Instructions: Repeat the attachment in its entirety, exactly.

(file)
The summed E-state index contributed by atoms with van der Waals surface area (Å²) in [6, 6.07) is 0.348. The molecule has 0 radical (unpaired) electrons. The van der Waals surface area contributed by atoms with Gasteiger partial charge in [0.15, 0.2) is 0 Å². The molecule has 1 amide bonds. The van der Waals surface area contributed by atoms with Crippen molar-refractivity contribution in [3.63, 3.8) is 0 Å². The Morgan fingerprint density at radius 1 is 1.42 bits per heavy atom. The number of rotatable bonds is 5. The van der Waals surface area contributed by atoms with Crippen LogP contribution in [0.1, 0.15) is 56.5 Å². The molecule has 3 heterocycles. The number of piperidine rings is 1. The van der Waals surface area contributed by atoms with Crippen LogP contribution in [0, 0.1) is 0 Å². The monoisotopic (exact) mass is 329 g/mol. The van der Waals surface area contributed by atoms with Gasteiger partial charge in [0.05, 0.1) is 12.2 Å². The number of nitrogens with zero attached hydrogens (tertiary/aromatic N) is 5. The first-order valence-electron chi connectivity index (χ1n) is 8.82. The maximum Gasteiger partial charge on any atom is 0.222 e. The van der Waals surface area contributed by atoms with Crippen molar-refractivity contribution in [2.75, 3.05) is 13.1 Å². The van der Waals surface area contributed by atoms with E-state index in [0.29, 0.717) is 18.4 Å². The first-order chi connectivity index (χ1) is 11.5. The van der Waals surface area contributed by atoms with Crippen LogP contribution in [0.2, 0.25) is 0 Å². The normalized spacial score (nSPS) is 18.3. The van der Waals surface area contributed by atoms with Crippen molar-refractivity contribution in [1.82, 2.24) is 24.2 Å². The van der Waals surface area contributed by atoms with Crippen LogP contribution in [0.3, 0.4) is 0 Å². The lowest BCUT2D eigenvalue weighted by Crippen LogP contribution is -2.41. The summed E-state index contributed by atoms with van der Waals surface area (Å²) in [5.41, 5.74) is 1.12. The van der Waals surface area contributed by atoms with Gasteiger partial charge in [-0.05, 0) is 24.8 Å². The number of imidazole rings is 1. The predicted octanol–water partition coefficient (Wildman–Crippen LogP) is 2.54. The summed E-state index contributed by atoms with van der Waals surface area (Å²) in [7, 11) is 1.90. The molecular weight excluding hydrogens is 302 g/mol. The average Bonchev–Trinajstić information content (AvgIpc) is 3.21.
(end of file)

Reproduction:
The summed E-state index contributed by atoms with van der Waals surface area (Å²) in [6, 6.07) is 0.348. The molecule has 0 radical (unpaired) electrons. The van der Waals surface area contributed by atoms with Gasteiger partial charge in [0.15, 0.2) is 0 Å². The molecule has 1 amide bonds. The van der Waals surface area contributed by atoms with Crippen molar-refractivity contribution in [3.63, 3.8) is 0 Å². The Morgan fingerprint density at radius 1 is 1.42 bits per heavy atom. The number of rotatable bonds is 5. The van der Waals surface area contributed by atoms with Crippen LogP contribution in [0.1, 0.15) is 56.5 Å². The molecule has 3 heterocycles. The number of piperidine rings is 1. The van der Waals surface area contributed by atoms with Crippen LogP contribution in [0, 0.1) is 0 Å². The monoisotopic (exact) mass is 329 g/mol. The van der Waals surface area contributed by atoms with Gasteiger partial charge in [0.05, 0.1) is 12.2 Å². The number of nitrogens with zero attached hydrogens (tertiary/aromatic N) is 5. The first-order valence-electron chi connectivity index (χ1n) is 8.82. The maximum Gasteiger partial charge on any atom is 0.222 e. The van der Waals surface area contributed by atoms with Crippen molar-refractivity contribution in [2.75, 3.05) is 13.1 Å². The van der Waals surface area contributed by atoms with E-state index in [0.29, 0.717) is 18.4 Å². The first-order chi connectivity index (χ1) is 11.5. The van der Waals surface area contributed by atoms with Crippen LogP contribution in [0.2, 0.25) is 0 Å². The normalized spacial score (nSPS) is 18.3. The van der Waals surface area contributed by atoms with Crippen molar-refractivity contribution in [1.82, 2.24) is 24.2 Å². The van der Waals surface area contributed by atoms with Crippen LogP contribution in [0.3, 0.4) is 0 Å². The lowest BCUT2D eigenvalue weighted by Crippen LogP contribution is -2.41. The summed E-state index contributed by atoms with van der Waals surface area (Å²) in [5.41, 5.74) is 1.12. The van der Waals surface area contributed by atoms with Gasteiger partial charge in [-0.05, 0) is 24.8 Å². The number of imidazole rings is 1. The predicted octanol–water partition coefficient (Wildman–Crippen LogP) is 2.54. The summed E-state index contributed by atoms with van der Waals surface area (Å²) in [7, 11) is 1.90. The molecular weight excluding hydrogens is 302 g/mol. The average Bonchev–Trinajstić information content (AvgIpc) is 3.21.